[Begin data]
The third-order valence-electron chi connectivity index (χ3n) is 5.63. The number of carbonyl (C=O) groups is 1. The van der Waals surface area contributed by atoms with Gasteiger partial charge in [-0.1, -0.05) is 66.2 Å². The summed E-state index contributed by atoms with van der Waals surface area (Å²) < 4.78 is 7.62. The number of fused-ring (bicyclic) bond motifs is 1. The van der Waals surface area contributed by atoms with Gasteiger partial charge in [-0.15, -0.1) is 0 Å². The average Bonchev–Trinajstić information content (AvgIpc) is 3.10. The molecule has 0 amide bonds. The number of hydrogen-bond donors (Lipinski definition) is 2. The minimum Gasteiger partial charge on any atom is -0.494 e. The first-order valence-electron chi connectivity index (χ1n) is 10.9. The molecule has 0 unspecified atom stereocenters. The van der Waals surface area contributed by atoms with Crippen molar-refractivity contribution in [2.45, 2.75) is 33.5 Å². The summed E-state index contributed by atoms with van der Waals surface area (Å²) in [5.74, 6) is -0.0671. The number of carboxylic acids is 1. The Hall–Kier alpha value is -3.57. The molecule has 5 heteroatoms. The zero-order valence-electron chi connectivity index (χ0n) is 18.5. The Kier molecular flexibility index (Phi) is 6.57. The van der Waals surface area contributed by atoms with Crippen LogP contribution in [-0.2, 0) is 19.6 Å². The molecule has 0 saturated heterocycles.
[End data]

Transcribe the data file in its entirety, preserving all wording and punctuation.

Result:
The third-order valence-electron chi connectivity index (χ3n) is 5.63. The number of carbonyl (C=O) groups is 1. The van der Waals surface area contributed by atoms with Gasteiger partial charge in [-0.1, -0.05) is 66.2 Å². The summed E-state index contributed by atoms with van der Waals surface area (Å²) < 4.78 is 7.62. The number of fused-ring (bicyclic) bond motifs is 1. The van der Waals surface area contributed by atoms with Gasteiger partial charge in [-0.15, -0.1) is 0 Å². The average Bonchev–Trinajstić information content (AvgIpc) is 3.10. The molecule has 0 amide bonds. The number of hydrogen-bond donors (Lipinski definition) is 2. The minimum Gasteiger partial charge on any atom is -0.494 e. The first-order valence-electron chi connectivity index (χ1n) is 10.9. The molecule has 0 unspecified atom stereocenters. The van der Waals surface area contributed by atoms with Crippen molar-refractivity contribution in [2.45, 2.75) is 33.5 Å². The summed E-state index contributed by atoms with van der Waals surface area (Å²) in [5.74, 6) is -0.0671. The number of carboxylic acids is 1. The Hall–Kier alpha value is -3.57. The molecule has 5 heteroatoms. The zero-order valence-electron chi connectivity index (χ0n) is 18.5. The Kier molecular flexibility index (Phi) is 6.57. The van der Waals surface area contributed by atoms with Crippen LogP contribution in [-0.2, 0) is 19.6 Å². The molecule has 0 saturated heterocycles.